Now that everyone is settled into a routine, and the instructional video has been released, Nowell and I are looking forward to a period of focused creative productivity for both of us.

And perhaps an occasional day off.

“Between Darkness and Wonder” 16 x 20 inches, oil on panel

More information about our Full Time Atelier, Part Time Atelier, weekend and evening classes, and intensive Workshops, is on our Classes page.

 

 

Sunday
Apr212013

Instructional Oil Painting Video is Now Available for Pre-Order!

Sadie Valeri demonstrates layered, indirect oil painting in the tradition of the Dutch Masters of still life.
Saturday
Nov242012

Painting: "Cream Satin Drape," 18 x 24, oil on linen

Cream Satin Drape, 18 x 24, oil on linenI am trying a technique that is different from my other paintings. I usually work in the Indirect Flemish Method: Many thin layers on wood panel to get a very high level of realism, without texture, for an almost enamel-like finish. It can take 4-6 weeks to complete a very small 9x12 inch painting.

DETAILIn contrast, this painting is done with a Direct Method: Only 2 layers (the umber underpainting and one pass of full color), painted with thick, loose paint, on stretched linen support. At 18x24 inches it is larger than most my work, and it took less than 2 weeks to complete.

I am finding what I have long suspected to be true: Working precisely and with great control in my more detailed work is teaching me to see better and make better decisions when I work faster and more loosely.

With this more direct method, this is how I think about painting:

The strokes are applied slowly: I look at my subject, decide what is the ONE stroke I want to make. I load up my brush with the correct color, and then very, very slowly make ONE mark. Then I look at it, and decide if it is right or wrong. Sometimes I need to wipe it off and try again if it is wrong. Then I decide what my next stroke will be. 

I start slow, but during the session I naturally speed up, keeping this same level of attention on every stroke. I stop thinking and it starts to feel like the brush is painting on its own.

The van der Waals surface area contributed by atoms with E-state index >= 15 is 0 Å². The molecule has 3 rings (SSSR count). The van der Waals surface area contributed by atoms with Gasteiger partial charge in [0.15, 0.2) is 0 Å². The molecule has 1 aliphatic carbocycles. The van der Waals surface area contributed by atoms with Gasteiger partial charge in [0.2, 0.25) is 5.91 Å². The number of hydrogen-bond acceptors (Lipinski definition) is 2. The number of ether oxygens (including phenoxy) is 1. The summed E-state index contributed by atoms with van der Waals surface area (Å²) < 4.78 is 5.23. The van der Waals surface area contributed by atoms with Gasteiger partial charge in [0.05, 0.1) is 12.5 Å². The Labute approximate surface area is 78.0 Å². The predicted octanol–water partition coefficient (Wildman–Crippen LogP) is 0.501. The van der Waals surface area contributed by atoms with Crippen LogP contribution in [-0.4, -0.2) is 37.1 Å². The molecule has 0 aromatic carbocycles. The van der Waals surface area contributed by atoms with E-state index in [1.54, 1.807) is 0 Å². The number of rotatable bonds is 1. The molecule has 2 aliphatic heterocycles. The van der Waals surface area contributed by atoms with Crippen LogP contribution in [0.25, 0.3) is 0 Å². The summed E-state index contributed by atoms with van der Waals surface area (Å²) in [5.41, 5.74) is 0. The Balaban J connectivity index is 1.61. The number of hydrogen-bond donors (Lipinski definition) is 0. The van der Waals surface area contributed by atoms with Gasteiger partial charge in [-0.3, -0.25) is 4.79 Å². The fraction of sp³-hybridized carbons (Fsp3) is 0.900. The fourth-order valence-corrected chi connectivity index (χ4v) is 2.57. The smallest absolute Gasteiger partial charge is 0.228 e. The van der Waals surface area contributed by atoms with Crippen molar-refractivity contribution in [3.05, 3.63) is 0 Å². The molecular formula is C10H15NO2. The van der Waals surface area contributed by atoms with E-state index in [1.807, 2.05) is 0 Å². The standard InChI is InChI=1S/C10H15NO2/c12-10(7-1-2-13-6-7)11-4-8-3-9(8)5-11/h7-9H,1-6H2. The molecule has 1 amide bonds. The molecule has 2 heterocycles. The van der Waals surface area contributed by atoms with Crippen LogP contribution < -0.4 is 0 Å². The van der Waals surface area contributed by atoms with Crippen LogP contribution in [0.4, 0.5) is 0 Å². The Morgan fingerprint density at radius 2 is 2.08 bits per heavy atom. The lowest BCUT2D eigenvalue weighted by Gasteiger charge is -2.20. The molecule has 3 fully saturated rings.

I use a very light touch, only touching the paint to the canvas, not the bristles. In addition to swiping the brush, I also might push, twist, or wiggle the brush to make the stroke needed. The light touch lays the paint on the canvas, and might leave some broken scumbling drags, without pushing the paint flat.

When loading the brush: To get thicker paint, I push the brush forward into the paint puddle on the palette, not a just a back swipe. I build up a nice glob of paint, with even maybe with a string of peaked paint at the tip.

Every stroke should make the painting feel like it is developing and getting better. If it starts to feel like I am “fixing”, and the painting feels like a struggle, and the painting gets worse even though I am trying to make it better…. I stop painting. I wipe or scrape anything unsuccessful, I breathe, slow down, take a break, and try again.

While painting this I was thinking about how I would teach it as a class or workshop, and realized the only way I could teach it is to teach the Indirect, Flemish method I already teach. For every Direct stroke one must think about drawing, value, color, and edges, all at once. The way I would teach this is to practice each of these skills in isolation until each is mastered, before trying them all at once. 

The Flemish Indirect method separates these steps and is an excellent way to learn all of this. 

For me, working in this more Direct manner is emerging naturally from my Indirect method of study.

WORKSHOP: Still Life Drawing and Painting in the Flemish Method, January 2013, San Francisco
 
 

Wednesday
Feb292012

Painting: "I Rely on My Illusions"

“I Rely on My illusions” 11 x 14 inches, oil on panel
What at first glance could be a simple arrangement of a seashell and a floral spray, reveals upon a closer look to be damaged objects, tattered and chipped. However, the inherent structural beauty required to sustain life resonates with the sense of life departed, yet celebrated.
The Vanitas theme exhorts us to focus on the brevity of earthly life, and we delight in the details of the insignificant and ephemeral. The attention given to these torn and damaged objects is an exploration of our own humanity: Insignificant, brief, and yet somehow important.